BCCI: it has ceased to be

In other circumstances it would have been a routine filing. But on 26 March 2013 when Appleby filed a series of court orders at the offices of the Registrar of Companies in the Cayman Islands, they were taking the very final step in the largest liquidation the Islands have ever seen. With that step, nearly 22 years after they were ordered to be wound up, Bank of Credit and Commerce International (Overseas) Ltd and the other Cayman entities in the BCCI Group are now dissolved. The Grand Court of the Cayman Islands has discharged from office the partners from Deloitte who have been the Official Liquidators. The Cayman office of Appleby (in the early years of the liquidation known as Hunter & Hunter) acted for the Cayman Liquidators throughout the highly successful process.

Prior to its collapse the BCCI Group operated as an international bank which, at its height, had 417 offices in 73 countries. When it was shut down in July 1991, as a result of concerted action by regulators round the world, it was the largest international banking failure to date, presenting unprecedented challenges and complexities to those then tasked with managing its affairs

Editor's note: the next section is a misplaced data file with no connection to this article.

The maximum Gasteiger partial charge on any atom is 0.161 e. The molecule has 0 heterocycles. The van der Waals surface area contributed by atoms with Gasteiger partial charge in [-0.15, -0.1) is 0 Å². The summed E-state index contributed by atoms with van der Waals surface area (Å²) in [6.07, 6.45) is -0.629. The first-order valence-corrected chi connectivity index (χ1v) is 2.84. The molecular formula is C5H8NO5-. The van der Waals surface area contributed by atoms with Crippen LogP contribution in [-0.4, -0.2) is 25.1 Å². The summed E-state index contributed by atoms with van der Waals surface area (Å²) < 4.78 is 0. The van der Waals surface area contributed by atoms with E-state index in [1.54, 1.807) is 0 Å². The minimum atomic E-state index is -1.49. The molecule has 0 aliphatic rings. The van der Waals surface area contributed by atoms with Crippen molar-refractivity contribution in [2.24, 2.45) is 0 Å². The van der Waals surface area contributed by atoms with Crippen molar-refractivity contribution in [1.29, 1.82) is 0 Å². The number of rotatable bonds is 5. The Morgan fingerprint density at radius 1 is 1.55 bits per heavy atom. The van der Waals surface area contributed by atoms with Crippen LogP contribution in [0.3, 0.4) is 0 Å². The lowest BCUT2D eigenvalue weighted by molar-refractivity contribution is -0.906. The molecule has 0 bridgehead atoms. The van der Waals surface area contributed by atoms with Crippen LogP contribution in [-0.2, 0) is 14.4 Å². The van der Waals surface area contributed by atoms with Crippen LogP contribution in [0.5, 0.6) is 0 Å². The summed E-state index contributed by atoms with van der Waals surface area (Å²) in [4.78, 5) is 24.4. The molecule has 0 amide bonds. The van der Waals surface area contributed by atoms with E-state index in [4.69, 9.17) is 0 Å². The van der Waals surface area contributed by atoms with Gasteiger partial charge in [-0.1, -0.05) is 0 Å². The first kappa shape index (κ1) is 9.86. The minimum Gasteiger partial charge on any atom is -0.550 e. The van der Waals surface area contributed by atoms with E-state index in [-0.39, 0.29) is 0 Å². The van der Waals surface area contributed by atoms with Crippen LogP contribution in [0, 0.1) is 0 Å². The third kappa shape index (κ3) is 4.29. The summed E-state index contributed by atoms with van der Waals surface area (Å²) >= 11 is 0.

Much of this complexity has been acute in the Cayman liquidations, particularly the liquidation of BCCI Overseas which had been one of the principal operating entities within the Group. At the time of closure BCCI Overseas operated branches in 27 countries outside the Cayman Islands. The branches were widely dispersed geographically, comprising the Americas, Europe, Asia and Africa. Some of these branches had more than one office and between them they had some 220,000 depositor accounts and nearly 2,700 branch employees. Even though all but one of these branches declined to participate in the global administration, creditors from such branches still benefited from it. They retained the right to claim in the Cayman liquidation and receive dividends or, where appropriate, “top-up” dividends (in accordance with the legal principle of hotchpot) to reflect differences between branch and global rates….

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